The York Culture Awards return for their second year in 2018 – but you haven’t long to enter.

The awards celebrate the best this city can offer in arts and entertainment. Anyone can enter, there are 15 categories and the closing date is September 28.

In the run up to the deadline we are asking York Culture Award judges for their thoughts on the artistic scene in the city.

Today it’s the turn of Jericho Keys who is lead judge in the Outstanding Busker category.

‘Talented, creative and driven ’

An amazing opportunity… the Great Yorkshire Fringe
What makes York’s cultural scene special?
It’s the colossal amount of talented, creative and driven folks, we have within our postcode that make these things happen, that I find exhilarating.

The ‘scene’ is special because it’s very diverse, eclectic and dare I say, spontaneous? The events that seem to pop up on our doorstep, all year round, is undeniable really, isn’t it?


What are you looking for in an outstanding busker?
To be outstanding outdoors darling! Haha, no, for me I think it’s all about originality, good voice, great musicianship and a sense of imagination. I don’t by any means think buskers need be playing riffs with their teeth like Hendrix on Parliament Street (if you can though, fair play).

You can make people stop in the street, by being authentic and creative with the songs you’re performing, whether they’re your own or covers. I spotted a band performing The Buzzcocks’ Ever Fallen in Love the other day, in a sort of skittle shuffle style and it was 10/10.

I think in a nutshell, play on the street like you would on stage, you never know who might be wandering past with their bags of shopping.


What culture in York have you most enjoyed this year?
The Great Yorkshire Fringe is always an amazing opportunity for locals and tourists to immerse themselves in comedy, theatre and music.

All the performances are within a stones throw of each other, so you can stumble upon something and someone you’ve never heard of before. That’s the beauty of a festival.



What is the strangest or most memorable cultural event you have ever seen in York?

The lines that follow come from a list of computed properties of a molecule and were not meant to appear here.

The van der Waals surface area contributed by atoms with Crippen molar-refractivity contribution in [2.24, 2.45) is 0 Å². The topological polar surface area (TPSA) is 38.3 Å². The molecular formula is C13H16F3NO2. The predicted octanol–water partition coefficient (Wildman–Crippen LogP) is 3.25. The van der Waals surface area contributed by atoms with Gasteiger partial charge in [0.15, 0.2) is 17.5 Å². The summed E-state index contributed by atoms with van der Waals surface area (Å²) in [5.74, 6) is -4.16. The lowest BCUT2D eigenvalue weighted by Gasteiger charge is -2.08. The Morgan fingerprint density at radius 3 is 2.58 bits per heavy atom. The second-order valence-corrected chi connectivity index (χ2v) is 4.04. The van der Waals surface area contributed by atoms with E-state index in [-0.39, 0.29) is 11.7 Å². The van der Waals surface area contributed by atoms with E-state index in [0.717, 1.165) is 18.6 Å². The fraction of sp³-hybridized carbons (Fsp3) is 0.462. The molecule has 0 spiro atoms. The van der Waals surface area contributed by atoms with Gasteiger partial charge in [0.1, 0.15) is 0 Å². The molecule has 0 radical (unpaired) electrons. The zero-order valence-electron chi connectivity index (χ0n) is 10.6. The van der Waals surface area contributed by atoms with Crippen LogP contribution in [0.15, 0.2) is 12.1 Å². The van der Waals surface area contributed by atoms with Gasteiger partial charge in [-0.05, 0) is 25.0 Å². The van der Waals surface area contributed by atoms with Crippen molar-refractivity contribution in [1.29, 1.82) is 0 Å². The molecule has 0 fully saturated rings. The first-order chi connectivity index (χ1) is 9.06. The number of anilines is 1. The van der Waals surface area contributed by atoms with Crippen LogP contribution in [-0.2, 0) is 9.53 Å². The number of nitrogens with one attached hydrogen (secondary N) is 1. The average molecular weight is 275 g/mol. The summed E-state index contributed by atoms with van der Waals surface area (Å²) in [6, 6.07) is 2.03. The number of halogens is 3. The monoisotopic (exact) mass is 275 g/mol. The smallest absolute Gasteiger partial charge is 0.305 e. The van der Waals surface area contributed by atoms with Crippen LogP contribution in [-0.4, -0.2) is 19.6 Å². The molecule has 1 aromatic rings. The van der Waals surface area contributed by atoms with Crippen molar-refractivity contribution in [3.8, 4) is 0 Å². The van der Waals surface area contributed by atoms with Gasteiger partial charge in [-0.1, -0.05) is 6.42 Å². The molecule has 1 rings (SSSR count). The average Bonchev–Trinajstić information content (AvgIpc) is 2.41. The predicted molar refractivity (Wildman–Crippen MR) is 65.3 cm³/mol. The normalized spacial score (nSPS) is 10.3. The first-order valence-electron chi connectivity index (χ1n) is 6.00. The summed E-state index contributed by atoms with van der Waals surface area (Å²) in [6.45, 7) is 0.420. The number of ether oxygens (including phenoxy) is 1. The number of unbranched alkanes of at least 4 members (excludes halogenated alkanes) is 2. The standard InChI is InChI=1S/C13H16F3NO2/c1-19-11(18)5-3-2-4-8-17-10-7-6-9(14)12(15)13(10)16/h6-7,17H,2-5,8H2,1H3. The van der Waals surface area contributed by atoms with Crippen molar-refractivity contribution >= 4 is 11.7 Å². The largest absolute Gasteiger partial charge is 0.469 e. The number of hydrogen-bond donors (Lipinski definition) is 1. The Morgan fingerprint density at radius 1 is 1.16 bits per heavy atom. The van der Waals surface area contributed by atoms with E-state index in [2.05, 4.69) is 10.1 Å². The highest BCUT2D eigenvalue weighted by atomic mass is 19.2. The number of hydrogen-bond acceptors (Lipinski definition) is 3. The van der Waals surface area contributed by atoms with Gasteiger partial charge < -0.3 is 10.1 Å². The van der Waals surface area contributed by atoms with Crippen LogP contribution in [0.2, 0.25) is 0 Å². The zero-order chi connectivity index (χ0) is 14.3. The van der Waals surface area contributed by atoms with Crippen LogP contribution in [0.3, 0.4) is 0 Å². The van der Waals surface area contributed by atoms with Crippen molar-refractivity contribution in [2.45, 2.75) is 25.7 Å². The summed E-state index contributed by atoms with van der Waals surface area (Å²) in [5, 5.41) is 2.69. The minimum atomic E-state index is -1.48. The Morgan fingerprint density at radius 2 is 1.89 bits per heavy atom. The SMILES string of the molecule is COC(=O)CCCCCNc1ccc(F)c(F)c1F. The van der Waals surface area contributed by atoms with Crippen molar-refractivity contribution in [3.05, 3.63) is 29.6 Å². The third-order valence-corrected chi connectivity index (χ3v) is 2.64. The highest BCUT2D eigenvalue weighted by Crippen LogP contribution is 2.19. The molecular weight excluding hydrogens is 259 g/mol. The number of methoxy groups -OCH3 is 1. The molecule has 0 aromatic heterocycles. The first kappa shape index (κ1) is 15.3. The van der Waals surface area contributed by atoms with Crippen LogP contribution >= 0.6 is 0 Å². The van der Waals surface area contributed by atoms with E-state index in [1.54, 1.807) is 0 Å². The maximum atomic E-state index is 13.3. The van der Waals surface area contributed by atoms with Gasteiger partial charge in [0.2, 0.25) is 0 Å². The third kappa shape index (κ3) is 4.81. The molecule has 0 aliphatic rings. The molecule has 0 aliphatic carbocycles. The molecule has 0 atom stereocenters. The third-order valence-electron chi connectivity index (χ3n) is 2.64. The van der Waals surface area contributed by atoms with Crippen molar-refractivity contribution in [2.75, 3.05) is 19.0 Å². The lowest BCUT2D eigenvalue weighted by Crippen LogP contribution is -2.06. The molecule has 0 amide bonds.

I don’t think I’ll ever get my head around seeing masses of people walking through York swinging Viking axes and beating shields with swords.

I always get caught out every year and once ended up in the middle, leading a chant for a ‘work’ interview in my normal clothes. As you can imagine I stood out like a sore thumb and was most certainly ‘memorable’.


What do you think York’s cultural scene is missing?
York in my opinion needs more community based spaces for people to practise and showcase their art, in whatever form that may be.

Whether you’re a musician, artist or photographer, it all costs money and if you need to rehearse / practise you need a space to do it in. I’m really not fond of the idea that people can’t flourish in their chosen field due to their financial status.

I’ve also heard, on the music side, that some support bands are expected to ‘pay to play’ or sell X amount of tickets to enable them a slot with a headline band, that’s just wrong on so many levels.

I think before Stonebow House was developed, the idea that you could use that office space for community events was fantastically cool and worthwhile. I saw some brilliant gigs and exhibitions there during its short life.

We see so many empty shops on York’s high street, I think it would be a great idea for the city, if the landlords of the premises allowed the buildings to be pop shops for art projects, while they wait to lease them out again.


What are your hopes and fears for York’s cultural scene in the future?
My hopes are that York keeps increasing its reputation as a cultural hub within the country and that more touring acts stop off in the city.

I also have my fingers crossed, that people keep appreciating what a talented bunch of people we have in this city, but then again, we know, so that’s the most important thing.


Jericho Keys presents BBC Music Introducing in North Yorkshire

York Culture Awards

The York Culture Awards celebrates excellence in the arts and culture sector and rewards outstanding innovation, creativity and quality.

They are an opportunity to showcase our city-wide cultural achievements and future plans, as well as to inspire and motivate organisations, businesses and educational institutions to make York’s cultural offer stronger.

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